Eclipsing Predictions

While eclipse fever hasn’t quite done for science what Saturday Night Fever did for disco, it’s fair to say that yesterday’s celestial event has assumed its own special place in the public’s consciousness.  Millions of people across the country whipped out their x-ray specs at the same time and headed outside to witness the moon passing between the Earth and the sun, forgetting for a moment all the rancor and division that has grabbed the headlines lately, and joining together in the common realization that nobody could remember all the words to the last song on Pink Floyd’s Dark Side of the Moon.

The media, though, couldn’t just leave a tender moment alone, and insisted on trying to leverage everyone’s new fascination with astronomy into a propaganda blitz worthy of Baghdad Bob.  Take the New York Times, for example:

The last time I saw a tie-in attempt this bad, Kendall Jenner was throwing a can of Pepsi at the riot police.  Apparently the Times editors who green-lit this particular story have the same eye for content as the people who approved that Bill Nye “My Sex Junk” bit.  You get an A for effort guys, but in this case your reach exceeds your grasp just a tick.

Let’s go to the article itself for a taste, shall we?

Thanks to the work of scientists, people will know exactly what time to expect the eclipse. In less entertaining but more important ways, we respond to scientific predictions all the time, even though we have no independent capacity to verify the calculations. We tend to trust scientists.

Indeed we do, in large part because people tend to respond that way to authority figures–a fact known by the media, and reinforced by their news coverage.

So what predictions has climate science made, and have they come true?

The earliest, made by a Swede named Svante Arrhenius in 1897, was simply that the Earth would heat up in response to emissions. That has been proved: The global average temperature has risen more than 1 degree Celsius, or almost 2 degrees Fahrenheit, a substantial change for a whole planet.

Sounds reasonable enough, doesn’t it?  And there is actually a grain of truth in this statement.  The only problem is that temperature increases have not kept pace with the rate of carbon emissions.  In plain English, this means that carbon dioxide doesn’t trap heat nearly as effectively as climate scientists thought.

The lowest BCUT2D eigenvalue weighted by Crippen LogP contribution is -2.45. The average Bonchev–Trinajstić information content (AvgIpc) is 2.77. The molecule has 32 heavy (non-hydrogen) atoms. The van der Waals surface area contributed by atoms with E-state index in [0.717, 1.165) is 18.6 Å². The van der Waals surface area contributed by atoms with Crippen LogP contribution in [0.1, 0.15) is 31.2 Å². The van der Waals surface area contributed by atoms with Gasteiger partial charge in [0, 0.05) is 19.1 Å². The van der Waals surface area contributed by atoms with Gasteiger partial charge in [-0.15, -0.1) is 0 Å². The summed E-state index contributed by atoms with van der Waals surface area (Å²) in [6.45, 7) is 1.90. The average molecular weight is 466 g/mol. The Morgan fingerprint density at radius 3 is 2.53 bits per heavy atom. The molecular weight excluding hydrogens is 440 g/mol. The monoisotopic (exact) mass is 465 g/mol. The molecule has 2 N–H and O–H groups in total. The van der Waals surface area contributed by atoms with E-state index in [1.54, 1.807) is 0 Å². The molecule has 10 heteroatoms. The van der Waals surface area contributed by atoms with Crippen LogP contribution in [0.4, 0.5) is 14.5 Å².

By the 1960s and ’70s, climate scientists were making more detailed predictions. They said that as the surface of the Earth warmed, the temperature in the highest reaches of the atmosphere would fall. That is exactly what happened.

In the 1970s, climate scientists were also predicting a new ice age.  I guess it pays to cover all your bets.

The scientists told us that the Arctic would warm especially fast. They told us to expect heavier rainstorms. They told us heat waves would soar. They told us that the oceans would rise. All of those things have come to pass.

At the same time, Antarctic sea ice has reached record high levels–something for which these same climate scientists have a tough time accounting.  As to rainstorm predictions, they also predicted increases in hurricanes, tornadoes and other violent weather.  So far, we haven’t gotten any more twisters than usual and the United States hasn’t been hit by a major hurricane since Wilma back in 2005.

Considering this most basic test of a scientific theory, the test of prediction, climate science has established its validity.

Sure, in the way that a guy who flunked the bar nine times out of ten has established his ability to practice law.  He might win a case here and there, but you probably don’t want him defending you against a capital charge.

What all this scientific authoritarianism doesn’t tell you is that the planet’s climate is an almost incomprehensively complex system.  It’s not just that we don’t even fully understand all the variables that affect how the climate changes;  we don’t even have any way to determine the variables we don’t know about.  And yet, somehow, there are scientists who would tell you that the time for debate is over–that the planet is heating up, it’s an existential threat, and that human activity is the definitive cause.  In this, they’re a lot like central planners who think that they have the expertise to run an economy consisting of millions of individuals engaging in millions of transactions every single day.  There is simply no way to account for all that information, much less direct it.

Compared to all that, predicting eclipses is easy.  And a lot more accurate.

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Marc Giller

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